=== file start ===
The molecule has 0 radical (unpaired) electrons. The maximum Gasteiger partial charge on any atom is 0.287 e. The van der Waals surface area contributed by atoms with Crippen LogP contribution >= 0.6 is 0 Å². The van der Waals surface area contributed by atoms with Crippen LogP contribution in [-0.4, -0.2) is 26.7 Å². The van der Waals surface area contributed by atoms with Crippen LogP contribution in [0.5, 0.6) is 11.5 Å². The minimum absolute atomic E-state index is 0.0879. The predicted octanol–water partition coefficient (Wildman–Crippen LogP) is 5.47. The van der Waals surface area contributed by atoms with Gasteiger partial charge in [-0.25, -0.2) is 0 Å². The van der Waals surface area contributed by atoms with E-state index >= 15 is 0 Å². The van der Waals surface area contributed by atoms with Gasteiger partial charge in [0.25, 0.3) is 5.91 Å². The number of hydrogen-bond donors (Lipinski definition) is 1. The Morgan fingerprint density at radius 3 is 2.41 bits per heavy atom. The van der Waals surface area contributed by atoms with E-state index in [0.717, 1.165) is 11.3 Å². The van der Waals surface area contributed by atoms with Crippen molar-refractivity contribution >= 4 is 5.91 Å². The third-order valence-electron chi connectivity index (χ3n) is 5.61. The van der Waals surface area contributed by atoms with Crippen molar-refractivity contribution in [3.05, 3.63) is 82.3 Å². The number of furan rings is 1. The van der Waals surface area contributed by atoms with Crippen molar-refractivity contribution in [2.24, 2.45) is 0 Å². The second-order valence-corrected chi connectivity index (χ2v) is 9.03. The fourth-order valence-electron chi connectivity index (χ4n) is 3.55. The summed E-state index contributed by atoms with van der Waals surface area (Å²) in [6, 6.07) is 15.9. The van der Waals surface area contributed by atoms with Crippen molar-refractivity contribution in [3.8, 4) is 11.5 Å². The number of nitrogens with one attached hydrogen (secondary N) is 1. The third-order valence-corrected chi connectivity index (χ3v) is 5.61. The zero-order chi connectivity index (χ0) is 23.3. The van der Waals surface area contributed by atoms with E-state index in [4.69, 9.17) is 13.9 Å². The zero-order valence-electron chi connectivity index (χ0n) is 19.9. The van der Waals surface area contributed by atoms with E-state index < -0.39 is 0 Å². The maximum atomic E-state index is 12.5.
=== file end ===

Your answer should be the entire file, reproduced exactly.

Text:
The molecule has 0 radical (unpaired) electrons. The maximum Gasteiger partial charge on any atom is 0.287 e. The van der Waals surface area contributed by atoms with Crippen LogP contribution >= 0.6 is 0 Å². The van der Waals surface area contributed by atoms with Crippen LogP contribution in [-0.4, -0.2) is 26.7 Å². The van der Waals surface area contributed by atoms with Crippen LogP contribution in [0.5, 0.6) is 11.5 Å². The minimum absolute atomic E-state index is 0.0879. The predicted octanol–water partition coefficient (Wildman–Crippen LogP) is 5.47. The van der Waals surface area contributed by atoms with Gasteiger partial charge in [-0.25, -0.2) is 0 Å². The van der Waals surface area contributed by atoms with E-state index >= 15 is 0 Å². The van der Waals surface area contributed by atoms with Gasteiger partial charge in [0.25, 0.3) is 5.91 Å². The number of hydrogen-bond donors (Lipinski definition) is 1. The Morgan fingerprint density at radius 3 is 2.41 bits per heavy atom. The van der Waals surface area contributed by atoms with E-state index in [0.717, 1.165) is 11.3 Å². The van der Waals surface area contributed by atoms with Crippen molar-refractivity contribution >= 4 is 5.91 Å². The third-order valence-electron chi connectivity index (χ3n) is 5.61. The van der Waals surface area contributed by atoms with Crippen molar-refractivity contribution in [3.05, 3.63) is 82.3 Å². The number of furan rings is 1. The van der Waals surface area contributed by atoms with Crippen molar-refractivity contribution in [2.24, 2.45) is 0 Å². The second-order valence-corrected chi connectivity index (χ2v) is 9.03. The fourth-order valence-electron chi connectivity index (χ4n) is 3.55. The summed E-state index contributed by atoms with van der Waals surface area (Å²) in [6, 6.07) is 15.9. The van der Waals surface area contributed by atoms with Crippen molar-refractivity contribution in [3.8, 4) is 11.5 Å². The number of nitrogens with one attached hydrogen (secondary N) is 1. The third-order valence-corrected chi connectivity index (χ3v) is 5.61. The zero-order chi connectivity index (χ0) is 23.3. The van der Waals surface area contributed by atoms with E-state index in [4.69, 9.17) is 13.9 Å². The zero-order valence-electron chi connectivity index (χ0n) is 19.9. The van der Waals surface area contributed by atoms with E-state index < -0.39 is 0 Å². The maximum atomic E-state index is 12.5.